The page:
Dan Hoffman

February 01
April 30

So much of American fiction has evolved alongside the motion and sensibility of our nation: it is fast, materialistic, expansive, alternatively intelligent and philistine, and yes, funny. Dan Hoffman’s characters are all these things. In this sense, his ethos proves distinctly and quintessentially American.

Hoffman’s work reminds us of writers such as Bellow and early Roth. He presents us with stories of perpetual catching up – of our tireless efforts to navigate the speed and almost-emptiness that characterizes contemporary urban life. Hoffman’s characters are people you might know: liberal arts degrees in hand and no idea how to turn the knowledge from their books into any kind of humane wisdom. The young people who populate parts of Manhattan and Brooklyn and struggle to pay attention to a conversation because they’re constantly checking their iPhones or constantly high or drunk – the kind of people who are struggling against the tide of meaningless in which, wittingly or not, they drift.

The first piece in this showcase, “The Rebound,” tells the story of a jaded young man named James who, in the aftermath of a bitter breakup, immerses himself in a series of frivolous sexual conquests. With the aid of the Internet, James attempts to disavow his past romanticism in the arms of the many young (and often neurotic) women that he meets. In the end, he finds himself in a condition of stasis, lusterless to the point of surrender.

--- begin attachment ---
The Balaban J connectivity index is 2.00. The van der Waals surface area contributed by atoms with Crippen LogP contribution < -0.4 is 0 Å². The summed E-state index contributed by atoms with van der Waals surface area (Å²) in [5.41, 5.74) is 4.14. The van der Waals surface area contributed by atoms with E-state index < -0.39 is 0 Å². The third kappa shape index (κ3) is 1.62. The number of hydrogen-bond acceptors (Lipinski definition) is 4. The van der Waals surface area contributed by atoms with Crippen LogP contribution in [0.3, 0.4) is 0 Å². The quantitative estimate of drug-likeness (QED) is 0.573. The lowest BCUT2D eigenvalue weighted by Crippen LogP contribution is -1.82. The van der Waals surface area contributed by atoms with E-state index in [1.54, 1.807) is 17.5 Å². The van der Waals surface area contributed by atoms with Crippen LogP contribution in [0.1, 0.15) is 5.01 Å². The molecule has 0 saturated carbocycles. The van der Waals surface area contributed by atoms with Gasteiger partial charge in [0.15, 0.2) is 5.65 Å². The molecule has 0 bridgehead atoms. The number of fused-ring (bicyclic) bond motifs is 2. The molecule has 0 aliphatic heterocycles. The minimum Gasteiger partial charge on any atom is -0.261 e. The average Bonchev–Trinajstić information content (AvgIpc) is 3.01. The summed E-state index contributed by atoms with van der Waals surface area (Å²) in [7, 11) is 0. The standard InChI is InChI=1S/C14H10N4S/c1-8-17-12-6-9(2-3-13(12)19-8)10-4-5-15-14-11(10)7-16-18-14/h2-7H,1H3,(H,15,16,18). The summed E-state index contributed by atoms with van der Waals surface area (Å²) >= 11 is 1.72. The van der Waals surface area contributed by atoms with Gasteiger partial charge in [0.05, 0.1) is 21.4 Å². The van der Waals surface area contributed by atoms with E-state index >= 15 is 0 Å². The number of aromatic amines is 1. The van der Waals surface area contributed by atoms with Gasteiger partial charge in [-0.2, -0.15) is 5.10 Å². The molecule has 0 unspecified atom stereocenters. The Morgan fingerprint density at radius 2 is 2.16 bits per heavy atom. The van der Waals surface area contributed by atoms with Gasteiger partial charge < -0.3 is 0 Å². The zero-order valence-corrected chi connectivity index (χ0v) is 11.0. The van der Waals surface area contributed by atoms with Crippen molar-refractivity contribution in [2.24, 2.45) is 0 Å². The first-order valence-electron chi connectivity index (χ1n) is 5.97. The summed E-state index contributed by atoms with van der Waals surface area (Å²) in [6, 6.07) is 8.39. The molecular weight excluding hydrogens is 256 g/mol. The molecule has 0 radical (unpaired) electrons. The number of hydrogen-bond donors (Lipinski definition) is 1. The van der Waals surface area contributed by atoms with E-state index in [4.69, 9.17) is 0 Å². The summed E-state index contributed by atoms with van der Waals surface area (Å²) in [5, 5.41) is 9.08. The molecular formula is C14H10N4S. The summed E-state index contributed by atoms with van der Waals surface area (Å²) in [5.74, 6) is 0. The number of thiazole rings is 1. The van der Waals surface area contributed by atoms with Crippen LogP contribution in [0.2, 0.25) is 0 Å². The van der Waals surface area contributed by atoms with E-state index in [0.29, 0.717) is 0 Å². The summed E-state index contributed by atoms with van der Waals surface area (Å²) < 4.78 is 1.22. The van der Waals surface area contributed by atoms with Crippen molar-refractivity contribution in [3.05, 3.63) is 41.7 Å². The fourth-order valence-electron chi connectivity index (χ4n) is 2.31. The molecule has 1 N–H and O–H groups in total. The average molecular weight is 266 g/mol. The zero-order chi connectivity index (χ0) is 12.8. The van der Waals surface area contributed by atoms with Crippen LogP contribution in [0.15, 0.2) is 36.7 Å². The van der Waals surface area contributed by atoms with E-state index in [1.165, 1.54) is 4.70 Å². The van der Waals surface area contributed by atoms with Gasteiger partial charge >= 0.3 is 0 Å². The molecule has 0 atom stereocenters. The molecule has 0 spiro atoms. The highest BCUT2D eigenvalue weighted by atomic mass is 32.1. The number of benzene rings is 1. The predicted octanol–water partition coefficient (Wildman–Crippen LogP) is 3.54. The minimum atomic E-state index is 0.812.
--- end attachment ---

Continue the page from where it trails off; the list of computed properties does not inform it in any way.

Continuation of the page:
The next story, “A Wild night at Linda’s,” tells of Bradford, a graduate student incapable of inquiring into his ethical or emotional self. Like James, Bradford stands on the outside of his story; he can do no more than guess at his inner, spiritual needs. For both Bradford and James, this emotional sterility is a silent disease. It slowly eats them until we arrive at the ultimate subjects of Hoffman’s fiction – the slow erasure of self and the tracing of where that self once was.

The final story in this showcase, “A Lesson from Ron,” presents us with a different take on the city and its propensity to corrode. In this story, the narrator, “trying to get out of the city for a weekend,” hitches a ride with his enigmatic employer, Ron. As the two ride upstate, Ron shares his stories and wisdom concerning erotic failure. While the stories end in aporia, it is clear that the narrator finds Ron’s life compelling, almost magnetizing, as if Ron’s failures in love foreshadow the narrator’s own.

Hoffman, like Roth, seems to move through the materialistic, de-eroticized-erotic landscape of American life slightly puzzled, but sure that something isn’t quite right. These stories are the sum of that puzzlement, an attempt to work out – if only implicitly – that indiscernible facet of contemporary life that isn’t quite right. It will be interesting to see, if Hoffman, like Roth, will eventually get angry as he struggles to figure it out.